The Sweet Hereafter (1997)
Dir. by Atom Egoyan
Images: Beautiful compositions in 2.35:1. Notable images: close-up of infant Chloe’s face beside open knife blade; Nicole’s face with rotating Ferris wheel over her shoulder; Mitchell, wife, and child asleep together on mattress. Egoyan constantly returns to wide-angle shots of the sky and the Canadian landscape as a means of representing man’s insignificance in relation to nature. The images of snow-covered, tree-lined mountains, gray skies, and frozen lakes contrast beautifully with the warm interiors of the small town and the close-ups of its inhabitants. The flesh tones reflect their environment: soft and natural when inside, slightly blue when out.
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There’s a scene in The Sweet Hereafter in which Mitchell Stephens — a big city ambulance chaser played to perfection by Ian Holm — sits in a cramped airplane seat, telling the passenger beside him a story from when his daughter, Chloe, was a child. The shot is framed with Holm’s face in a tight close-up, his companion to our left, her eyes fixed intently on his. During the entire, nearly six-minute monologue (there is only one brief interruption — a cutaway to a flashback), neither actor turns his or her head more than an inch. Holm’s eyes never look away from the back of the seat in front of him. And yet, it’s one of the most riveting moments from any film I’ve seen.
And it exemplifies why Atom Egoyan’s The Sweet Hereafter might be the best film of the 90’s. Stephens’ story is a step into an idyllic past. “It was a wonderful time in our lives,” he says. “We still thought we had a future together, the three of us.” Like Egoyan’s film, the lawyer’s story is an attempt to create a narrative from tragedy as a means of controlling and (hopefully) escaping its grief. The result is a film that is captivating despite — or perhaps because of — its preoccupation with sadness. Its very beauty is catharsis.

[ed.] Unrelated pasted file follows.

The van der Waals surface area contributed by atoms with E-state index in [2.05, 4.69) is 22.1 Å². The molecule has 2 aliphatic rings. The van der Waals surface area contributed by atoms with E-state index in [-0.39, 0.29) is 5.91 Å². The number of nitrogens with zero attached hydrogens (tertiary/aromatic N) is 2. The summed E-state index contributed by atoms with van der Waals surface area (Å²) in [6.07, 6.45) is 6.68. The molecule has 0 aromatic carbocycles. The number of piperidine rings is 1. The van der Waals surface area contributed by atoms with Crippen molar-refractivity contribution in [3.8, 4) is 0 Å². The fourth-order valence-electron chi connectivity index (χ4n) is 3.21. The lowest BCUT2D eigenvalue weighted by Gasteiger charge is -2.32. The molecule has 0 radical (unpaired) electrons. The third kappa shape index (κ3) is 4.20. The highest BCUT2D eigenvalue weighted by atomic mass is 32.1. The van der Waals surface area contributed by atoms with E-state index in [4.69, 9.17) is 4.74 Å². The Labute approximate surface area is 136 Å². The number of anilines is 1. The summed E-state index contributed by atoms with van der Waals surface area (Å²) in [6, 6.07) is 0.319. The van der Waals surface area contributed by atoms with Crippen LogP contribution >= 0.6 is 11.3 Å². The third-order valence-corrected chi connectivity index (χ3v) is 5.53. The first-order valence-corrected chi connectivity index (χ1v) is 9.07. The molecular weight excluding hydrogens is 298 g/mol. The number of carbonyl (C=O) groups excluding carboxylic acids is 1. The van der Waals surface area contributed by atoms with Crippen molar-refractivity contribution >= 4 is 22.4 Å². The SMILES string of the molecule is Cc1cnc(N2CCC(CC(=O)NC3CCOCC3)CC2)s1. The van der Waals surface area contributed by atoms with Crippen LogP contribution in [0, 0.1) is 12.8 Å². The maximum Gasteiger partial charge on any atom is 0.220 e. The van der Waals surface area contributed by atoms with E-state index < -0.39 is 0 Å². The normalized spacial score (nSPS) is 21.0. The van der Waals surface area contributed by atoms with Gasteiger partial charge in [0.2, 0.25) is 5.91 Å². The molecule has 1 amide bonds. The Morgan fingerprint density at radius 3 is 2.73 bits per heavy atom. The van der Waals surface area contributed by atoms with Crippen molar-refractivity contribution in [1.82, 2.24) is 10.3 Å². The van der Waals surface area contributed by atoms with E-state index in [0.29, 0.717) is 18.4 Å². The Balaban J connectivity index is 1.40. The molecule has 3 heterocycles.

Mitchell Stephens arrives in Sam Dent shortly after a school bus accident takes the lives of many of the small town’s children. Stephens’ goal is to unite several of the families in a class action lawsuit against the “deep pockets” who are to blame. For the parents, placing blame becomes a release, a means of turning their attention momentarily from loss and grief and reuniting the community. Many of Sam Dent’s residents are recognizable from Egoyan’s earlier films. Maury Chaykin and Alberta Watson play Wendell and Risa Walker, the proprietors of the town’s only motel and plaintiffs in the law suit. Bruce Greenwood (the lead in Exotica) is Billy Ansel, a widower who loses both of his children in the accident, but who refuses Stephens’ offer. Arsinee Khanjian (Egoyan’s wife) and Earl Pastko are Wanda and Hartley Otto, another couple grieving for their only child. And Gabrielle Rose plays Delores Driscoll, the bus driver who loses so many of “her children” in the accident.
The acting is dynamic throughout. Of particular note is the performance of Sarah Polley (Exotica), who plays Nicole Burnell, a survivor paralyzed in the accident. The film demands that she strike a balance between the innocence of childhood and the pain of tragic experience (an important side plot reveals that the bus accident is not the only traumatic experience Nicole is forced to overcome). Polley’s approach is wonderfully subtle and understated. She has said of her performance: “The only way I feel I’m not faking it is to do nothing at all. I really don’t consider myself an actor, or a performer, but maybe as someone able to fill whatever void there is among actors who do too much.” As in Holm’s monologue, Polley is filmed almost entirely in close-ups and medium shots, directing our attention to her remarkably expressive eyes.